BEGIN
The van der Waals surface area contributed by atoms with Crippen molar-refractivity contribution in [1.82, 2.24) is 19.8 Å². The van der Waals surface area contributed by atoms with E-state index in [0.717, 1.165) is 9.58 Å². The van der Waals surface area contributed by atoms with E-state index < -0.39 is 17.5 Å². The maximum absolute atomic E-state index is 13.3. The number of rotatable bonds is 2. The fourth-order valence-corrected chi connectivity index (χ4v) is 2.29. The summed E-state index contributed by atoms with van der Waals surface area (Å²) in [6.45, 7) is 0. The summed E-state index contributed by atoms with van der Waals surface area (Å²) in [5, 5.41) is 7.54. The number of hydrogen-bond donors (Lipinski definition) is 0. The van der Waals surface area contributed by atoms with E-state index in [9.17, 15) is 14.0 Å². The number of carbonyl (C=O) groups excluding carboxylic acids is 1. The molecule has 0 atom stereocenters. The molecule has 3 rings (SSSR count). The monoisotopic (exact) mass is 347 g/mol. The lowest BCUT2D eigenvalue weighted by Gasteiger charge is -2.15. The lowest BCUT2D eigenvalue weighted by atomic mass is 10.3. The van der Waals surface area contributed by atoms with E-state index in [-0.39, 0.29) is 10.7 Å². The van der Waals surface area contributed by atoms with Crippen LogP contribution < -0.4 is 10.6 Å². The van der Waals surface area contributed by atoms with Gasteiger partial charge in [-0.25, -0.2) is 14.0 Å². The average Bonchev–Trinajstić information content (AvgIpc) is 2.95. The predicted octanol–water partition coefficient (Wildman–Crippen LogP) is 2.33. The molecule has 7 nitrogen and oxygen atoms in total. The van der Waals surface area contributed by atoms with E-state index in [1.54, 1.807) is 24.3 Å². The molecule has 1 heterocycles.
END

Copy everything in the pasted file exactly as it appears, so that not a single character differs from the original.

The van der Waals surface area contributed by atoms with Crippen molar-refractivity contribution in [1.82, 2.24) is 19.8 Å². The van der Waals surface area contributed by atoms with E-state index in [0.717, 1.165) is 9.58 Å². The van der Waals surface area contributed by atoms with E-state index < -0.39 is 17.5 Å². The maximum absolute atomic E-state index is 13.3. The number of rotatable bonds is 2. The fourth-order valence-corrected chi connectivity index (χ4v) is 2.29. The summed E-state index contributed by atoms with van der Waals surface area (Å²) in [6.45, 7) is 0. The summed E-state index contributed by atoms with van der Waals surface area (Å²) in [5, 5.41) is 7.54. The number of hydrogen-bond donors (Lipinski definition) is 0. The van der Waals surface area contributed by atoms with E-state index in [9.17, 15) is 14.0 Å². The number of carbonyl (C=O) groups excluding carboxylic acids is 1. The molecule has 0 atom stereocenters. The molecule has 3 rings (SSSR count). The monoisotopic (exact) mass is 347 g/mol. The lowest BCUT2D eigenvalue weighted by Gasteiger charge is -2.15. The lowest BCUT2D eigenvalue weighted by atomic mass is 10.3. The van der Waals surface area contributed by atoms with E-state index in [-0.39, 0.29) is 10.7 Å². The van der Waals surface area contributed by atoms with Crippen LogP contribution < -0.4 is 10.6 Å². The van der Waals surface area contributed by atoms with Gasteiger partial charge in [-0.25, -0.2) is 14.0 Å². The average Bonchev–Trinajstić information content (AvgIpc) is 2.95. The predicted octanol–water partition coefficient (Wildman–Crippen LogP) is 2.33. The molecule has 7 nitrogen and oxygen atoms in total. The van der Waals surface area contributed by atoms with E-state index in [1.54, 1.807) is 24.3 Å². The molecule has 1 heterocycles.